By Kevin Jagernauth | The Playlist March 2, 2012 at 1:43PM
If there's one thing David Ayer knows, it's cops. As a writer and/or director he's been behind "Training Day," "Dark Blue," "S.W.A.T." and now the upcoming "End Of Watch," which is getting ready for a fall release.
Open Road, who recently picked up the film, have now stamped the picture with a September 28th release date. Starring Jake Gyllenhaal, Michael Peña, Anna Kendrick, Frank Grillo and America Ferrera, the flick is a quasi-found footage look at police work, with video from police officers, gang members, surveillance cameras and citizens being utilized to help tell the tale. Okay, that's fine, but let's just hope Ayer has something new to say, because his voice has become very likely watered down. And while some might think the fall date means it's an Oscar play, we doubt it (though we expect this means it'll play TIFF). The date is pretty much the same frame they dropped "Killer Elite" in last year, and they'll be up against stiff competitoin with "Looper," "Trouble With The Curve" and the Maggie Gyllenhaal/Viola Davis drama "Won't Back Down" all opening the same day.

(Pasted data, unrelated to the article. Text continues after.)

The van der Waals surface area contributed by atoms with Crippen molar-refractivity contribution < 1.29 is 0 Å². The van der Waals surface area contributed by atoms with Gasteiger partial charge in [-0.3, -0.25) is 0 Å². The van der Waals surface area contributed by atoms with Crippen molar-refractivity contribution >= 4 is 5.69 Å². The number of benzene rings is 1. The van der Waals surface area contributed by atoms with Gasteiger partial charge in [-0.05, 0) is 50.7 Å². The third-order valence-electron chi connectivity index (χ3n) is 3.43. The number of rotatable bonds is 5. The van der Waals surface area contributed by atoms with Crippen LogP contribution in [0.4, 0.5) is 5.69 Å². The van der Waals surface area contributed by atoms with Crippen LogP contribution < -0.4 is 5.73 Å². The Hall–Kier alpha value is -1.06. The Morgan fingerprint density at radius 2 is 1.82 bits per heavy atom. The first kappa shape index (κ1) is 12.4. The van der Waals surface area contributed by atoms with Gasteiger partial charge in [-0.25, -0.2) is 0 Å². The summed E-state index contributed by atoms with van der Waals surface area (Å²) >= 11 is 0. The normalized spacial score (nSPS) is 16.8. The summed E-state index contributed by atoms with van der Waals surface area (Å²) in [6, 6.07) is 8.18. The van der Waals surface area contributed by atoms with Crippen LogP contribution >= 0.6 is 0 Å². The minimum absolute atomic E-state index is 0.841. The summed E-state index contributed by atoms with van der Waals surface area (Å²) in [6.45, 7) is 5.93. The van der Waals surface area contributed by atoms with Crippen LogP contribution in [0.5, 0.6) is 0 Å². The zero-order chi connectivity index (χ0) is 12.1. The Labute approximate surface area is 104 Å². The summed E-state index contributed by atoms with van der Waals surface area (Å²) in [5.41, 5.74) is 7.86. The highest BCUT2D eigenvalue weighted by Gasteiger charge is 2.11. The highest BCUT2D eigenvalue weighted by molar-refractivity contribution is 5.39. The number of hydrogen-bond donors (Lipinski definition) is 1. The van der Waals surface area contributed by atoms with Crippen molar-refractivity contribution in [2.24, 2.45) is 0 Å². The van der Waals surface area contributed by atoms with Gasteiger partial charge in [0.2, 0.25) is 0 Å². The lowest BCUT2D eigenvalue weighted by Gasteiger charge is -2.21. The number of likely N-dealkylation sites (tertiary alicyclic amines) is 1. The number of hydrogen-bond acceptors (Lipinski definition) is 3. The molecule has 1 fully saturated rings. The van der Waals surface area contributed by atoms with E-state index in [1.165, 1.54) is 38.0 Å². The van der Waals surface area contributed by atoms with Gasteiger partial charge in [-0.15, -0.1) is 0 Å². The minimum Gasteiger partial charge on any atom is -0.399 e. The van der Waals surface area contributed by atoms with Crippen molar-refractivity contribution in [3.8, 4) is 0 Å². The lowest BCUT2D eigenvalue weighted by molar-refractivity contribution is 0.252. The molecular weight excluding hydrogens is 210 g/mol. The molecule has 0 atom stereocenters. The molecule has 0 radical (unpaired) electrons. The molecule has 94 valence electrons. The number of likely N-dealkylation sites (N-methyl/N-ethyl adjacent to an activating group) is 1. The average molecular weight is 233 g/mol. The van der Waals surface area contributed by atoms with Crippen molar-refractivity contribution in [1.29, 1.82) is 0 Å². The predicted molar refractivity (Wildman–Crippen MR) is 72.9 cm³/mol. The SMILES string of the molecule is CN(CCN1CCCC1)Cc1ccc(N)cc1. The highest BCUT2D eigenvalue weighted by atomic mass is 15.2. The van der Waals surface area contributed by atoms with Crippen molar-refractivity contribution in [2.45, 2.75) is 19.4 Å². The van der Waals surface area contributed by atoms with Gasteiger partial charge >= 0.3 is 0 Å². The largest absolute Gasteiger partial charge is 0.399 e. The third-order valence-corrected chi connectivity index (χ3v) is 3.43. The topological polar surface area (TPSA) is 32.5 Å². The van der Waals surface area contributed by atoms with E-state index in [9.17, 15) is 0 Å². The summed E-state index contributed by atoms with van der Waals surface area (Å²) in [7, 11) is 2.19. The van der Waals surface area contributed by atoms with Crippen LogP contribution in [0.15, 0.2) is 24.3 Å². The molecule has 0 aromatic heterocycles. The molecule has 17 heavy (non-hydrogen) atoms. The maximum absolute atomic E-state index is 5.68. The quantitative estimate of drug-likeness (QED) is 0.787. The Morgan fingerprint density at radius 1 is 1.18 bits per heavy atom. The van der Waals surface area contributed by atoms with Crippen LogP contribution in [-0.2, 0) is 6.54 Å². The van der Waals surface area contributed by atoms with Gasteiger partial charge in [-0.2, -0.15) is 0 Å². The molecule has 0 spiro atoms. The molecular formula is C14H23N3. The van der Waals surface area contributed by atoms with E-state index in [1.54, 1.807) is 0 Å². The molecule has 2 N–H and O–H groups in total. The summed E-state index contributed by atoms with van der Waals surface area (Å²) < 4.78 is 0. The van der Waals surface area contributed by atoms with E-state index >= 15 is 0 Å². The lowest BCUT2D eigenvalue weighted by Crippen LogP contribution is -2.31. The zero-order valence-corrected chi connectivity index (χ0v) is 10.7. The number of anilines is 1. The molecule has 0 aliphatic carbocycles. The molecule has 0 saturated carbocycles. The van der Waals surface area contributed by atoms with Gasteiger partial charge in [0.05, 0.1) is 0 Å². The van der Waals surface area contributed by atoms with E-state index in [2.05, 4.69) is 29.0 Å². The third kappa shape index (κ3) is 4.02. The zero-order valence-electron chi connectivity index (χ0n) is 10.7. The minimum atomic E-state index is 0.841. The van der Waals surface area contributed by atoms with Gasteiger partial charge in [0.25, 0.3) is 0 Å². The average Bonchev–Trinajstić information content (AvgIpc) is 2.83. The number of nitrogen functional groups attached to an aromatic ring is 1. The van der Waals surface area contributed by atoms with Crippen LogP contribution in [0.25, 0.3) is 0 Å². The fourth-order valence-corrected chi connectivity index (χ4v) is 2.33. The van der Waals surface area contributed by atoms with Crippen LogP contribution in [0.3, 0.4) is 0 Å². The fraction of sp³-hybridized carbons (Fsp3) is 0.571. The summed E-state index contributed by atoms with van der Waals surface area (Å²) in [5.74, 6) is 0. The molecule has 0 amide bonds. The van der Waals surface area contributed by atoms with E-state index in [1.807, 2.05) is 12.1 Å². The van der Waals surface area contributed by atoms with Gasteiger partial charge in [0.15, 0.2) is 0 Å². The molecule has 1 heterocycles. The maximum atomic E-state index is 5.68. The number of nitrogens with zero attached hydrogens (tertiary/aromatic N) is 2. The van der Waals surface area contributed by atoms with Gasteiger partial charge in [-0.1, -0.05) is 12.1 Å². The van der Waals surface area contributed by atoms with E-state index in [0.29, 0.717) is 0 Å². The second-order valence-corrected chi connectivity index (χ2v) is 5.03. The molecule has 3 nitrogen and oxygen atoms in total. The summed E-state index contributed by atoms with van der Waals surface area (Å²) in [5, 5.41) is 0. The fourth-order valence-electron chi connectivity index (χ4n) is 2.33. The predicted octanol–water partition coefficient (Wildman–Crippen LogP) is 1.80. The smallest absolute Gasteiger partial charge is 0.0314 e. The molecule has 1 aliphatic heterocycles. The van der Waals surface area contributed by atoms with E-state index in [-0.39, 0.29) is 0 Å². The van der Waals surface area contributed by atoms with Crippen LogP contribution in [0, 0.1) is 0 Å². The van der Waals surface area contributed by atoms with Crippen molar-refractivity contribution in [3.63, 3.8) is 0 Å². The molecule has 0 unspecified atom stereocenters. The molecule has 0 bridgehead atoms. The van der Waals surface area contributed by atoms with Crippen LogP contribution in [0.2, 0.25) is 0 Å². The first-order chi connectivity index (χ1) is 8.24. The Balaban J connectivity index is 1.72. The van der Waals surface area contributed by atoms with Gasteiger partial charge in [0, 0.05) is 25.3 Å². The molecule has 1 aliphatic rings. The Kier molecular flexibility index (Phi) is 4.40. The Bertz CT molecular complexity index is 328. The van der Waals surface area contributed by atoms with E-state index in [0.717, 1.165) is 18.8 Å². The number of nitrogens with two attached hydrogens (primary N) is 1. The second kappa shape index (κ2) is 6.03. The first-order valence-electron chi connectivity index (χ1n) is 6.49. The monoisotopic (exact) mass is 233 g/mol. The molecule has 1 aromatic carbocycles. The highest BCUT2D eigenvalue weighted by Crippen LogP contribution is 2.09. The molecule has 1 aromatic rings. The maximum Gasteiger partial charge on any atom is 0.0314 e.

KStew fans may want to start looking at flight schedules, because while Walter Salles' "On The Road" is still waiting for a U.S. distributor, over the in the U.K. they've gone ahead and given it a release date. The highly anticipated Jack Kerouac adaptation will now hit theaters in Blighty on September 21st. That's not to say that after the film (presumably) premieres at Cannes it won't get snapped up stateside and put into theaters around the same time, but hey you never know, right? Certainly, with a cast featuring Kristen Stewart, Sam Riley, Garrett Hedlund, Amy Adams, Kirsten Dunst, Viggo Mortensen, Tom Sturridge, Danny Morgan, Alice Braga and Elisabeth Moss, it's going to be very, very attractive (and probably expensive) bait for more than a few major distributors. But before anyone breaks out a checkbook, buyers are going to want to wait to see how this one plays with audiences and critics at the fest first. [Variety/Telegraph]